We live in a society that continually encourages us to pursue MORE – more money, more work, more success, more relationships, more experiences and more stuff. Personally, I love working towards goals and continually accomplishing new things. But this constant achievement-orientation can become addictive and it takes a toll on us – physically, mentally, emotionally and relationally. I can testify to that first hand. In fact, I've experienced what it is to virtually wear myself out in the unquestioned climb up the mountain of MORE.
For those of us who live in the West, we are born into a world where we breathe the air of Capitalism. It tells us that the 'normal' life involves acquiring more education, earning a bigger salary, moving to a bigger house, driving a newer car, building bigger businesses, living in expanding mega-cities, and growing larger churches. But is this what life is meant to be? And at what cost? Could the relentless pursuit of MORE actually be killing us and our planet? We sure have moved a long ways from the hunter-gatherer era of our human species where we only pursued what was sufficient for the day.
Yuval Noah Harari, who has a PhD from Oxford University, is the best-selling author of Sapiens: A Brief History of Humankind  and Homo Deus: A Brief History of Tomorrow. In his most recent book, he calls Capitalism the religion of our time, with its belief in the supreme value of growth. He says, “If we somehow succeed in hitting the brakes, our economy will collapse, along with our society. The modern economy needs constant and indefinite growth in order to survive. If growth ever stops, the economy won’t settle down to some cosy equilibrium; it will fall to pieces. That’s why capitalism encourages us to seek immortality, happiness and divinity."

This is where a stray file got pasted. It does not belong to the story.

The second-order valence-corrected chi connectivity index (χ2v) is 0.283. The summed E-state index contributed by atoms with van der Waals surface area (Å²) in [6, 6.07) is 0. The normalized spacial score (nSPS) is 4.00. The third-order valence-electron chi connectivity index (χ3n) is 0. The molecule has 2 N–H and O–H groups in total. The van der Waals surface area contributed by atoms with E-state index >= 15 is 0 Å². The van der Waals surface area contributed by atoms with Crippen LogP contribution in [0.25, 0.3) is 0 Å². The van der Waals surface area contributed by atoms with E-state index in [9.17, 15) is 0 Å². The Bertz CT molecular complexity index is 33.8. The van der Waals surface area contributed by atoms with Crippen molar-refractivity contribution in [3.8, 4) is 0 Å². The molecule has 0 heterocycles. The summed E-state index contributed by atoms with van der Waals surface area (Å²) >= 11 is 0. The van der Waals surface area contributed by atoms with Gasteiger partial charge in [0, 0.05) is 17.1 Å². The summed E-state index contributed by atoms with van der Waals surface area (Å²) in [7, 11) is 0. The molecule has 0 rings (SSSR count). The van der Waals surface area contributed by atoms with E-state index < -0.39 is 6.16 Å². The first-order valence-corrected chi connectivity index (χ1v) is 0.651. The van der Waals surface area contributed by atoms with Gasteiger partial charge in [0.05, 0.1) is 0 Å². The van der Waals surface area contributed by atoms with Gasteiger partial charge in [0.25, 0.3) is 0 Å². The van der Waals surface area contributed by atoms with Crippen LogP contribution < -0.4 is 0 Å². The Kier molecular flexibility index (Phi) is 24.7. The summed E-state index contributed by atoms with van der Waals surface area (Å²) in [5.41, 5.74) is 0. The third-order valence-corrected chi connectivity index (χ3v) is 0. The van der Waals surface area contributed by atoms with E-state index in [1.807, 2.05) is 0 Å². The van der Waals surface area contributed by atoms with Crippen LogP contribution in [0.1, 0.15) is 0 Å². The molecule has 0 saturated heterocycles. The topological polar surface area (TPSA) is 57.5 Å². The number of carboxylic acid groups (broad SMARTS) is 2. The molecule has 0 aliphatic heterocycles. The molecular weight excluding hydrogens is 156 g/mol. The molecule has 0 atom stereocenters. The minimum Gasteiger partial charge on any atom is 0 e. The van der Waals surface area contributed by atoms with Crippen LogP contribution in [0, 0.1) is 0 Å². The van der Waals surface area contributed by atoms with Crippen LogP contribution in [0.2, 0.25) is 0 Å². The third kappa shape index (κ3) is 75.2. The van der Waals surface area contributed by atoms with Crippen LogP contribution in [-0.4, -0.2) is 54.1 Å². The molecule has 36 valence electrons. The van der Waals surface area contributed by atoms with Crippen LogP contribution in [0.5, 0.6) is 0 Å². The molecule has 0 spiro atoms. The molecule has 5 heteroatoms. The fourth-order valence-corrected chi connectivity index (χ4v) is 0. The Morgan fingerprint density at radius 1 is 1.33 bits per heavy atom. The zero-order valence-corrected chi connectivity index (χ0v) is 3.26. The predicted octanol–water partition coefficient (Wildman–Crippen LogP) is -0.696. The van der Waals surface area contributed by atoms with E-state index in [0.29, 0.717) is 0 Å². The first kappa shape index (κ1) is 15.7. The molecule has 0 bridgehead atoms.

Australian sociologist Hugh Mackay talks about the human desire for more in his book What Makes Us ticks? The Ten Desires that Drive Us. He notes that the human appetite for whatever feels good seems insatiable and that the desire for more has an inherently dark side – greed. Greed can tip the balance towards excess, addiction and even mania. Instead of moderation and self-control, we end up with feelings of entitlement and frustration.
Could it be time to jump off the fast moving conveyor belt heading to the land of MORE and be satisfied with LESS? Is it worth considering being counter-cultural and choosing to live in the land of contentment?
Listen to these words of wisdom from the apostle Paul who lived in the all-consuming Roman Empire of the first century. 
"I don't have a sense of needing anything personally. I've learned by now to be quite content whatever my circumstances. I'm just as happy with little as with much, with much as with little. I've found the recipe for being happy whether full or hungry, hands full or hands empty. Whatever I have, wherever I am, I can make it through anything in the One who makes me who I am." Philippians 4:11-13. The Message Bible.
Here we have someone who is not against MORE but who isn't looking for MORE in order to be happy.
Over these next few weeks, we will be diving a little deeper into the specific things we seem to want MORE of … and questioning their validity. In the process, we might be able to live even more meaningful, fulfilled and joyful lives.